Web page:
Measures not included in the White Paper
The White Paper says that the Government is "presently" ruling out measures which would override scheme rules to allow employers to change the inflation measure used to calculate annual benefit increases (eg switch from RPI to CPI) where the rules don't currently allow this.
The White Paper also says that the Government has no plans to change the basis for calculating "section 75 debts" triggered when an employer ceases to employ active members in a multi-employer scheme.
On GMPs, the White Paper says that the Government remains of the opinion that schemes must equalise pension benefits to account for inequalities caused by GMPs being different for men and women, but says that the Government will review its position in the light of any decision in the court case being brought by the Lloyds Banking Group pension trustees in relation to this issue.
The measures proposed in the White Paper will almost all require further consultation and, in most cases, a new Act of Parliament. Where such new legislation is required, the White Paper says this is unlikely to be before the 2019-20 parliamentary session "at the earliest".
The new proposals relating to strengthened Regulator powers and scheme funding show a clear "direction of travel" towards a tougher more proactive Regulator. It will be some time before we know the detail of most of the proposed measures, but the Government has clearly put a marker down that it intends to make it easier for the Regulator to hold directors to account for the impact that their actions have on the company pension scheme, and to impose tougher sanctions on directors personally if they show a reckless disregard for the scheme. We are already seeing signs of the Regulator making increased use of its existing powers and expect this trend to continue.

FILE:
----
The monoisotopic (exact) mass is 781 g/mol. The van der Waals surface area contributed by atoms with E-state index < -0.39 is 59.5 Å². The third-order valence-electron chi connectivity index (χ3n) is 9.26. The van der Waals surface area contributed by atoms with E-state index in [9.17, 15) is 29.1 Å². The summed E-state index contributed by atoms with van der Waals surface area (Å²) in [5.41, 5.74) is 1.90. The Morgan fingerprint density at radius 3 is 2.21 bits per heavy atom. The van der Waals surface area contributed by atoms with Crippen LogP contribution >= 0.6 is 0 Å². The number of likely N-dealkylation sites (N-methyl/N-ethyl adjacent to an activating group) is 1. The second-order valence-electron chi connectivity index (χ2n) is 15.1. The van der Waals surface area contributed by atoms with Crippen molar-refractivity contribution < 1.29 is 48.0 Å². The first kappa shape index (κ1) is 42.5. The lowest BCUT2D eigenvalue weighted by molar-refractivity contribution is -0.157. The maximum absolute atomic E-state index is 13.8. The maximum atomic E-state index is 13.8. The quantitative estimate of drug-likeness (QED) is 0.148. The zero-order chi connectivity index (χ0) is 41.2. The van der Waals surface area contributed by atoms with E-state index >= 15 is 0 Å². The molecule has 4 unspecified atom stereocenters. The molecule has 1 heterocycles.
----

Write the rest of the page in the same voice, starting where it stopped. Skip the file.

If the Government achieves a regime which enables widespread consolidation of DB pension schemes into one or more "superfunds" that will be a game changer. However, achieving a consolidation regime which provides both commercial returns for investors and sufficiently robust safeguards to protect member benefits against the risk of scheme failure will involve a difficult balancing act. Until we have more detailed proposals, it is hard to predict how successful the proposed new consolidation regime will be.